Figure 3: Bax induces cytochrome c release irrespective of Bcl-2 inhibition.
Figure 4: Apoptotic morphology, cytochrome c release, caspase-3 activation and DNA fragmentation in response to Bax or Bax/Bcl-2 expression.


  1. 1

    Liu, X., Kim, C. N., Yang, J., Jemmerson, R. & Wang, X. Induction of apoptotic program in cell-free extracts: requirement for dATP and cytochrome c. Cell 86, 147–157 (1996).

    CAS  Article  Google Scholar 

  2. 2

    Kluck, R. M., Bossy-Wetzel, E., Green, D. R. & Newmeyer, D. D. The release of cytochrome c from mitochondria: a primary site for Bcl-2 regulation of apoptosis. Science 275, 1132–1136 (1997).

    CAS  Article  Google Scholar 

  3. 3

    Yang, al. Prevention of apoptosis by Bcl-2: release of cytochrome c from mitochondria blocked. Science 275, 1129–1132 (1997).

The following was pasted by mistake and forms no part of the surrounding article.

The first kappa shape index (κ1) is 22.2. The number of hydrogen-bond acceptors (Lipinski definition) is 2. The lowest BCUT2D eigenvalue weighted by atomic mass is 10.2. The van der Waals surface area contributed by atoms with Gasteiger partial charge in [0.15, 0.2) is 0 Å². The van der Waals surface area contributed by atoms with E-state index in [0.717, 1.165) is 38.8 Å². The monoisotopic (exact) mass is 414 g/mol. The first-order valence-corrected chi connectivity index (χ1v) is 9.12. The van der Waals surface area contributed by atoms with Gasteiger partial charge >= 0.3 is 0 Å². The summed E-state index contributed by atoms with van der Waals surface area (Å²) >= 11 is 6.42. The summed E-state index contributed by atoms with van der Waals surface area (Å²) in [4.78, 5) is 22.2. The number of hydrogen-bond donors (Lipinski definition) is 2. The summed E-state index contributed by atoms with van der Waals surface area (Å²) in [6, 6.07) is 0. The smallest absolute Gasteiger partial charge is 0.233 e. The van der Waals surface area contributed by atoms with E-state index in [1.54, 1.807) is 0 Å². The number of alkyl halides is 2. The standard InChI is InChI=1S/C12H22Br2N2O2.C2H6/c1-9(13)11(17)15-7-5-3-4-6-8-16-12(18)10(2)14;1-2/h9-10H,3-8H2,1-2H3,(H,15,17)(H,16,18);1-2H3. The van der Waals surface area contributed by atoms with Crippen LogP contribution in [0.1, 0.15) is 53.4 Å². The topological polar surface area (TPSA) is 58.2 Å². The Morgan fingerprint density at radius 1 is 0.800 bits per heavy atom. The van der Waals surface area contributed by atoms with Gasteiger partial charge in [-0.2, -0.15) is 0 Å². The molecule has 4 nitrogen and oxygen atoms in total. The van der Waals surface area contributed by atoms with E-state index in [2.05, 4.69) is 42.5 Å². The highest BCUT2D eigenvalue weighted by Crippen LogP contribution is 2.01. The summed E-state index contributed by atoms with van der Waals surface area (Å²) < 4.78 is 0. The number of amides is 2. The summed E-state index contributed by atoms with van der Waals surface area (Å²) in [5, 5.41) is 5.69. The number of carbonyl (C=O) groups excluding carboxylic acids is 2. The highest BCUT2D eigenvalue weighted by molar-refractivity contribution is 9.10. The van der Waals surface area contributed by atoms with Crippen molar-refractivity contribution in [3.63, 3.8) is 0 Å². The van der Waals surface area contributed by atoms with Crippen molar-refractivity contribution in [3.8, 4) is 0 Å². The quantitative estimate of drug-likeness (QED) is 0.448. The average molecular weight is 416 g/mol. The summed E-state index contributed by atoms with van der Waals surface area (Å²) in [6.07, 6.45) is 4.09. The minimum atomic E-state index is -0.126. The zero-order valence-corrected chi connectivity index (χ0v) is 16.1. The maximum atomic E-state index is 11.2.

CAS  Article  Google Scholar 

  4. 4

    Kluck, R. al. Cytochrome c activation of CPP32-like proteolysis plays a critical role in a Xenopus cell-free apoptosis system. EMBO J. 16, 4639–4649 (1997).

    CAS  Article  Google Scholar 

  5. 5

    Oltvai, Z. N., Milliman, C. L. & Korsmeyer, S. J. Bcl-2 heterodimerizes in vivo with a conserved homolog, Bax, that accelerates programmed cell death. Cell 74, 609–619 (1993).

    CAS  Article  Google Scholar 

  6. 6

    Yin, X.-M., Oltvai, Z. N. & Korsmeyer, S. J. BH1 and BH2 domains of Bcl-2 are required for inhibition of apoptosis and heterodimerization with Bax. Nature 369, 321–323 (1994).

    ADS  CAS  Article  Google Scholar 

  7. 7

    Chittenden, al. Aconserved domain in Bak, distinct from BH1 and BH2, mediates cell death and protein binding functions. EMBO J. 14, 5589–5596 (1995).

    CAS  Article  Google Scholar 

  8. 8

    Otter, al. The binding properties and biological activities of Bcl-2 and Bax in cells exposed to apoptotic stimuli. J. Biol. Chem. (in the press).

  9. 9

    Xiang, J., Chao, D. T. & Korsmeyer, S. J. Bax-induced cell death may not require interleukin-1β-converting enzyme-like proteases. Proc. Natl Acad. Sci. USA 93, 14559–14563 (1996).